when a guitar is not a production guitar any longer...


the fool
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the fool
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02/26/2004 3:54 am
Long post but very interesting story, maybe you guys can help me out- especially guitar dealers out there. Days ago, I contacted Gibson to find out when they started to introduce and discontinue the Epiphone Les Paul ES model because I heard it was very short lived, and owning one myself, I just felt that I gotta find some info about my Epiphone Les Paul ES. I was pretty excited and I wanted to know if my guitar was one of the last ones they made being made in 2002- based from what a Roger Ball from Gibson customer service told me, by looking at my guitar's serial number. To my amazement and shock, the guy from Gibson customer service said that the Epiphone Les Paul ES was first introduced in 1999 and was immediately discontinued in the year 2000! I mailed him back and said it can't be! If the Epiphone Les Paul ES was already discontinued in 2000, how can my guitar be made in 2002 because mine is a 2002 Epiphone Les Paul ES. He told me that my Les Paul ES could have been a run ordered by a specific dealer or dealers because The Les Paul ES wasn't on the price list in 2002. He said that dealers can order guitars to certain specs, so there's always a chance that a guitar that may not be a production guitar any longer may show up in a store. Isn't this amazing? This means, that even if a guitar is no longer in production, it can still show
up in stores! Now my questions to you guitar dealers is this: When it comes to resale value or collectibility, what's the difference if there's any between production guitars and guitars made that are no longer in production
of the same model? Surely the guitar model that was made after it was no longer in production is not a recopy of the production made guitar. I asked the guys at Gibson customer service my Epiphone ES is a copy of the production line Epiphone ES, but they said its not a copy. They said its a real actual Epiphone Les Paul ES- only its not a production line anymore. I'm still pretty confused over the whole thing. Can you guys help me out?

"Lets see… well I play the guitar and when I'm not playing the guitar, I think about playing the guitar. My other favorite instrument, is the guitar and if I aspired to play any other instrument, it would be the guitar...

I can’t sing so I sing through my guitar. So when the sound guy says: “Your guitar is too loud!” I think: "Why does he never say that to the vocalist?"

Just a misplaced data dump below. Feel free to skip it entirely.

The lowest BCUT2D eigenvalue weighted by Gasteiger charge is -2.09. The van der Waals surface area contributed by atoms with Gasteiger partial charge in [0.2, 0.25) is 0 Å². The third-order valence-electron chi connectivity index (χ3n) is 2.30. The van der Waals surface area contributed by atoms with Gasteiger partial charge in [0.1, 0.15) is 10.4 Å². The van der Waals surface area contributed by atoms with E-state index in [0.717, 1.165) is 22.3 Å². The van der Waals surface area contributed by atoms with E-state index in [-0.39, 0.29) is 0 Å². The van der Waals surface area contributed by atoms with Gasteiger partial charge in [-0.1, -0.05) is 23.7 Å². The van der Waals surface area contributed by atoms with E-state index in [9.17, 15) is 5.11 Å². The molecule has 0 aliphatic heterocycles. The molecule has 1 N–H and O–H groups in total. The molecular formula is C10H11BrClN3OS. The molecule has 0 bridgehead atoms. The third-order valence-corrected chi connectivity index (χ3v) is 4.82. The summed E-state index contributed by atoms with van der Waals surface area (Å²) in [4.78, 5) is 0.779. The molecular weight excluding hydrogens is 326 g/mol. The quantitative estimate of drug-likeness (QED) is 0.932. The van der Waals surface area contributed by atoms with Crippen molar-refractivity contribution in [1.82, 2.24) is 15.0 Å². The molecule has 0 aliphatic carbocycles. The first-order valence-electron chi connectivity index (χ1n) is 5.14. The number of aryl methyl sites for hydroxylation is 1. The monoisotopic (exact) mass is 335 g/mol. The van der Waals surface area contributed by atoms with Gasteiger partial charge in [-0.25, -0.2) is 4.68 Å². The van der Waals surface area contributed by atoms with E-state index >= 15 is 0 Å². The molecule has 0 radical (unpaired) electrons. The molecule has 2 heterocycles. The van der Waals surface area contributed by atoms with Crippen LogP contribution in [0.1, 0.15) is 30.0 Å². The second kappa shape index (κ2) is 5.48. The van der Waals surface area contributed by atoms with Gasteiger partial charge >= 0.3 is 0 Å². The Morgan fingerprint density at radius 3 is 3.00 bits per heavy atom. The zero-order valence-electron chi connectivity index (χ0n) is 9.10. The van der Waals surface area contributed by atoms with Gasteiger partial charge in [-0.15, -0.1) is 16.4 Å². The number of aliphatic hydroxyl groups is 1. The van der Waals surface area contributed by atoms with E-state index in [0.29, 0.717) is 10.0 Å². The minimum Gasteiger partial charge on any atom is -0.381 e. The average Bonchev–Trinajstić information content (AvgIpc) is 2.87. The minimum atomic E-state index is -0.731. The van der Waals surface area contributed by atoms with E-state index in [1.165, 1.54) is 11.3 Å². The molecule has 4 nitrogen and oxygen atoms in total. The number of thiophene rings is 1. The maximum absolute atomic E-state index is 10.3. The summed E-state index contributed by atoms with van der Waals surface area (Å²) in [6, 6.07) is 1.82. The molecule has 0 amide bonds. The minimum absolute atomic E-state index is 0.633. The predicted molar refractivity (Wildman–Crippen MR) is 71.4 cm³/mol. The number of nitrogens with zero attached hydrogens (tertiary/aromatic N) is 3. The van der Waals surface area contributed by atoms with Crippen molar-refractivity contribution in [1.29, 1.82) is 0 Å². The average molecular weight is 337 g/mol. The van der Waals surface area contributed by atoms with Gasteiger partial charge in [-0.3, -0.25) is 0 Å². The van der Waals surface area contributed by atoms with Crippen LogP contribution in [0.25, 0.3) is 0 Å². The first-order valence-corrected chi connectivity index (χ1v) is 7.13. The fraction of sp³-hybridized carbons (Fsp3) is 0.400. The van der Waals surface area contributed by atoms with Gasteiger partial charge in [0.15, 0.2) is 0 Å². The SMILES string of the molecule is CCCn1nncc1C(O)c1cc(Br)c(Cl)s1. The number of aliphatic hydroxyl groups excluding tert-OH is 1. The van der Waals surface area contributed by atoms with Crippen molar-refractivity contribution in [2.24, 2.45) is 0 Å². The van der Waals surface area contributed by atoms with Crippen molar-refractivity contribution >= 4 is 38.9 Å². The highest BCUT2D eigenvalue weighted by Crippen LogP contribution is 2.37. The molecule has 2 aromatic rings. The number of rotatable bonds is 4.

# 1
Hammurabi
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Hammurabi
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02/26/2004 3:58 am
I don't think there would be much difference with an epi, but with a company like PRS I'm pretty sure it would.
"If one has realized a truth, that truth is valueless so long as there is lacking the indomitable will to turn this realization into action!"
-A.H.
# 2
the fool
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the fool
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02/26/2004 4:01 am
ok then, if it was any other brand like a PRS or a Gibson, would it matter? And which would be more collectible?
"Lets see… well I play the guitar and when I'm not playing the guitar, I think about playing the guitar. My other favorite instrument, is the guitar and if I aspired to play any other instrument, it would be the guitar...

I can’t sing so I sing through my guitar. So when the sound guy says: “Your guitar is too loud!” I think: "Why does he never say that to the vocalist?"
# 3
Lordathestrings
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Lordathestrings
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02/26/2004 4:46 am
  • Unless you're about to sell it, concepts like collectability are meaningless outside of insurance premiums. And it's up to the insurer to set those.


  • If it is some kind of 'collector's item' guitar, any mods you do will reduce the value. Which means that some artificial collector's criteria prevent you from making any changes that produce a more playable/enjoyable instrument.


  • If there are some mods you want to do, and if your Epi is some kind of collectible, your best course of action is to sell it to some fossilised collector, put the cash toward an instrument better suiited to your needs, and get on with your life.


  • 'List' and 'Blue Book' prices are theoretical guidelines. The true test of something's worth is the actual price someone pays you for it. And then it's gone.